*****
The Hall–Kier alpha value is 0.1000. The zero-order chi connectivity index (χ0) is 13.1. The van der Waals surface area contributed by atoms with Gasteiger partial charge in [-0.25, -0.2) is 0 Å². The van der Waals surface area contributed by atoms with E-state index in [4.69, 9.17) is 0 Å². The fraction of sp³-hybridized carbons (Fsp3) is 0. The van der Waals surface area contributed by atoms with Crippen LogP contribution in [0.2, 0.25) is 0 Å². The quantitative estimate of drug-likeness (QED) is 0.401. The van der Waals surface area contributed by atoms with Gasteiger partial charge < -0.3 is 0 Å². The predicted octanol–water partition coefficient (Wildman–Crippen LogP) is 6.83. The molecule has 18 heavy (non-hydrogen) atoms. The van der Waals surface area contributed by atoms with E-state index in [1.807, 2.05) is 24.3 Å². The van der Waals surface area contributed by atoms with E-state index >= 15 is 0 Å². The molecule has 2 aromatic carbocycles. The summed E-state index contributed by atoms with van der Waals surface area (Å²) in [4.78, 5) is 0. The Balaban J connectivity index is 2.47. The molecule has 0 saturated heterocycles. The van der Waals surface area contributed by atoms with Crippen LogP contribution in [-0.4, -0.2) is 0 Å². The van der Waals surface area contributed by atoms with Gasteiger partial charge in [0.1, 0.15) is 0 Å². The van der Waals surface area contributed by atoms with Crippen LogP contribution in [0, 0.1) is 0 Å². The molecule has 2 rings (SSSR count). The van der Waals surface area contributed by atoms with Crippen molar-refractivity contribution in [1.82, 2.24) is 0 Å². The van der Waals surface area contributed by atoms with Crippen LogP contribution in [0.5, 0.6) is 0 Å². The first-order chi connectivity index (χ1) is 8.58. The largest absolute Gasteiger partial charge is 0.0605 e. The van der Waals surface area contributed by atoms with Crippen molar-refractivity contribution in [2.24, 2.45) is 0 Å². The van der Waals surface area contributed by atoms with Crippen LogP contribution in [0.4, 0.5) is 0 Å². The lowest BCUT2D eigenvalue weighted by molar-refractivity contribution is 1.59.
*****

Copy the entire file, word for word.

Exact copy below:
The Hall–Kier alpha value is 0.1000. The zero-order chi connectivity index (χ0) is 13.1. The van der Waals surface area contributed by atoms with Gasteiger partial charge in [-0.25, -0.2) is 0 Å². The van der Waals surface area contributed by atoms with E-state index in [4.69, 9.17) is 0 Å². The fraction of sp³-hybridized carbons (Fsp3) is 0. The van der Waals surface area contributed by atoms with Crippen LogP contribution in [0.2, 0.25) is 0 Å². The quantitative estimate of drug-likeness (QED) is 0.401. The van der Waals surface area contributed by atoms with Gasteiger partial charge < -0.3 is 0 Å². The predicted octanol–water partition coefficient (Wildman–Crippen LogP) is 6.83. The molecule has 18 heavy (non-hydrogen) atoms. The van der Waals surface area contributed by atoms with E-state index in [1.807, 2.05) is 24.3 Å². The van der Waals surface area contributed by atoms with E-state index >= 15 is 0 Å². The molecule has 2 aromatic carbocycles. The summed E-state index contributed by atoms with van der Waals surface area (Å²) in [4.78, 5) is 0. The Balaban J connectivity index is 2.47. The molecule has 0 saturated heterocycles. The van der Waals surface area contributed by atoms with Crippen LogP contribution in [-0.4, -0.2) is 0 Å². The van der Waals surface area contributed by atoms with Gasteiger partial charge in [0.1, 0.15) is 0 Å². The van der Waals surface area contributed by atoms with Crippen LogP contribution in [0, 0.1) is 0 Å². The molecule has 2 rings (SSSR count). The van der Waals surface area contributed by atoms with Crippen molar-refractivity contribution in [1.82, 2.24) is 0 Å². The van der Waals surface area contributed by atoms with Crippen LogP contribution in [0.5, 0.6) is 0 Å². The first-order chi connectivity index (χ1) is 8.58. The largest absolute Gasteiger partial charge is 0.0605 e. The van der Waals surface area contributed by atoms with Crippen molar-refractivity contribution in [2.24, 2.45) is 0 Å². The van der Waals surface area contributed by atoms with Crippen LogP contribution in [0.4, 0.5) is 0 Å². The lowest BCUT2D eigenvalue weighted by molar-refractivity contribution is 1.59.